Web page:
Active possession

Squatters must actively maintain the property to meet the requirements of a claim. Accordingly, squatters must treat the property as their own and regularly perform repairs, landscaping, or property improvements

Open and notorious possession

A squatter cannot hide that they are living on the property. It must be apparent to neighbors, the property owner, and the general public that the squatter is occupying the property.

Exclusive possession

For the law to recognize a possession claim, the squatter must not share occupancy with any other squatter, tenant, or property owner. In addition, the squatter must be the only one with property tax payment records. 

Continuous possession

Finally, and most importantly, to meet the claim requirements, the squatter must reside on the property continuously for fifteen years. If the individual leaves the property for weeks or months during that time, the claim will be invalidated under Minnesota law.
Key Takeaway To make an adverse possession claim in Minnesota, a squatter needs to reside on a property continuously for fifteen years and pay at least five years of property taxes. 

Does Minnesota honor color of title claims?

A color of title claim refers to instances wherein property ownership is granted to individuals with defective or invalid claims to property. In such cases, having this type of documentation can reduce the required continuous occupation time. 
For example, an owner may be missing the required legal documentation but can be granted adverse possession if there is documentation to demonstrate that the individual acted in good faith. 
While many states do honor this claim to property, Minnesota is not one of them. Squatters must provide all necessary documentation to have a claim recognized. 

How to protect yourself from squatters

To protect yourself and your property from the legal challenges that squatters may bring, follow these tips:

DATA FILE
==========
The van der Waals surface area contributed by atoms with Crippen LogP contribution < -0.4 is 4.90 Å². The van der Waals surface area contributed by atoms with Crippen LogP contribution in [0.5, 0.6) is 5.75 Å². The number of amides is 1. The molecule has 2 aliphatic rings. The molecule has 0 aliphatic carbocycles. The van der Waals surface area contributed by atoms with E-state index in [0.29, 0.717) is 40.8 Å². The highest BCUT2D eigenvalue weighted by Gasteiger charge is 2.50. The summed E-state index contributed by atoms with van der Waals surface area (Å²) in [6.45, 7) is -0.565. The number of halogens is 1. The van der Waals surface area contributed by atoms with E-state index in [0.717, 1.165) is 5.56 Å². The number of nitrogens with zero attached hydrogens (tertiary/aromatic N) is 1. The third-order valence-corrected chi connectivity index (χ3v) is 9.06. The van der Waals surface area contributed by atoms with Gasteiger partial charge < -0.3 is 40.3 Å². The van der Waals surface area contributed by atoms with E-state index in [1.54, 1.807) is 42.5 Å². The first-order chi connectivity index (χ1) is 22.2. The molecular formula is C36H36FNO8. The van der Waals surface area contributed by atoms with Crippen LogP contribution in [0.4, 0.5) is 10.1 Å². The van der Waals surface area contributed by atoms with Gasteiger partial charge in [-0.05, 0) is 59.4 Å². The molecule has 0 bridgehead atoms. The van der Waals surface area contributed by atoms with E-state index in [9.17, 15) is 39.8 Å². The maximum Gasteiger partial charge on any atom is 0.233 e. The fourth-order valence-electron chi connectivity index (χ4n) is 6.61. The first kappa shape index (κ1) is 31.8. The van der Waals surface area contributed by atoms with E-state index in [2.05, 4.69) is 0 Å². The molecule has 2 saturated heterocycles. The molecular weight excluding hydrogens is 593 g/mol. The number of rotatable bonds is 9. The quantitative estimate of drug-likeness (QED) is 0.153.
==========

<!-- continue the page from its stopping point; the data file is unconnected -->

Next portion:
• Secure your property’s entrances, windows, and doors with locks and an alarm system.
  • Regularly inspect the vacant property
  • Fence off your property to deter trespassers.
  • Call the police at any sign of unwelcome visitors on your property.
  • Indicate that squatters will not be tolerated by posting “no trespassing” signs.
  • Evict any squatters from your property.
  • Pretend someone is home, even if the property is vacant. You can do this by closing curtains and blinds and having timed lights turn on sporadically.

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FAQs

Unless a squatter has a rental agreement, landowners can file an eviction notice immediately. If a landowner is dealing with a tenant at will or a tenant who has failed to make a rent payment, the landowner must submit a notice and wait 14 days to file an eviction with the courts.
To gain legal ownership of a property in Minnesota, squatters must pay property taxes for five years.
If squatters do not fulfill the requirements for an adverse possession claim, they can be arrested for trespassing. Further, if a property owner has made it known that the squatters are unwelcome on the property and they continue to trespass, they can be criminally charged.